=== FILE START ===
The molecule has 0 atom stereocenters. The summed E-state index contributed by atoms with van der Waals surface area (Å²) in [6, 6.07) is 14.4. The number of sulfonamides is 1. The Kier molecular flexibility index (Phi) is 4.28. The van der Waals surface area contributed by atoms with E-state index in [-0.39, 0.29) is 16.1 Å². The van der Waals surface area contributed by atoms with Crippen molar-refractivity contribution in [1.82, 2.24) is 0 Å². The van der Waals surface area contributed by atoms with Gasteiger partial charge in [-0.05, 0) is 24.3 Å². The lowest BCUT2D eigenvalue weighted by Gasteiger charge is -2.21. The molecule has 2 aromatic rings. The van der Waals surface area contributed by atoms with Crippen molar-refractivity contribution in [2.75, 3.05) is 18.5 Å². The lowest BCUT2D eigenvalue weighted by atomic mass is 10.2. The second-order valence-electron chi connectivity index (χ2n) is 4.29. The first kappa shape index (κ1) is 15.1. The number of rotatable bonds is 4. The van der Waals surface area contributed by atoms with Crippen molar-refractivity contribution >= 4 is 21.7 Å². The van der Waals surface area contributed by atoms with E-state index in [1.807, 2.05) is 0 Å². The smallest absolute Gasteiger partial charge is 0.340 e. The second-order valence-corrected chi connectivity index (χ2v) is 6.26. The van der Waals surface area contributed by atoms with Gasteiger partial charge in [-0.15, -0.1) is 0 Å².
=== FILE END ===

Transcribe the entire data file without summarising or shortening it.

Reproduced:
The molecule has 0 atom stereocenters. The summed E-state index contributed by atoms with van der Waals surface area (Å²) in [6, 6.07) is 14.4. The number of sulfonamides is 1. The Kier molecular flexibility index (Phi) is 4.28. The van der Waals surface area contributed by atoms with E-state index in [-0.39, 0.29) is 16.1 Å². The van der Waals surface area contributed by atoms with Crippen molar-refractivity contribution in [1.82, 2.24) is 0 Å². The van der Waals surface area contributed by atoms with Gasteiger partial charge in [-0.05, 0) is 24.3 Å². The lowest BCUT2D eigenvalue weighted by Gasteiger charge is -2.21. The molecule has 2 aromatic rings. The van der Waals surface area contributed by atoms with Crippen molar-refractivity contribution in [2.75, 3.05) is 18.5 Å². The lowest BCUT2D eigenvalue weighted by atomic mass is 10.2. The second-order valence-electron chi connectivity index (χ2n) is 4.29. The first kappa shape index (κ1) is 15.1. The number of rotatable bonds is 4. The van der Waals surface area contributed by atoms with Crippen molar-refractivity contribution >= 4 is 21.7 Å². The van der Waals surface area contributed by atoms with E-state index in [1.807, 2.05) is 0 Å². The smallest absolute Gasteiger partial charge is 0.340 e. The second-order valence-corrected chi connectivity index (χ2v) is 6.26. The van der Waals surface area contributed by atoms with Gasteiger partial charge in [-0.15, -0.1) is 0 Å².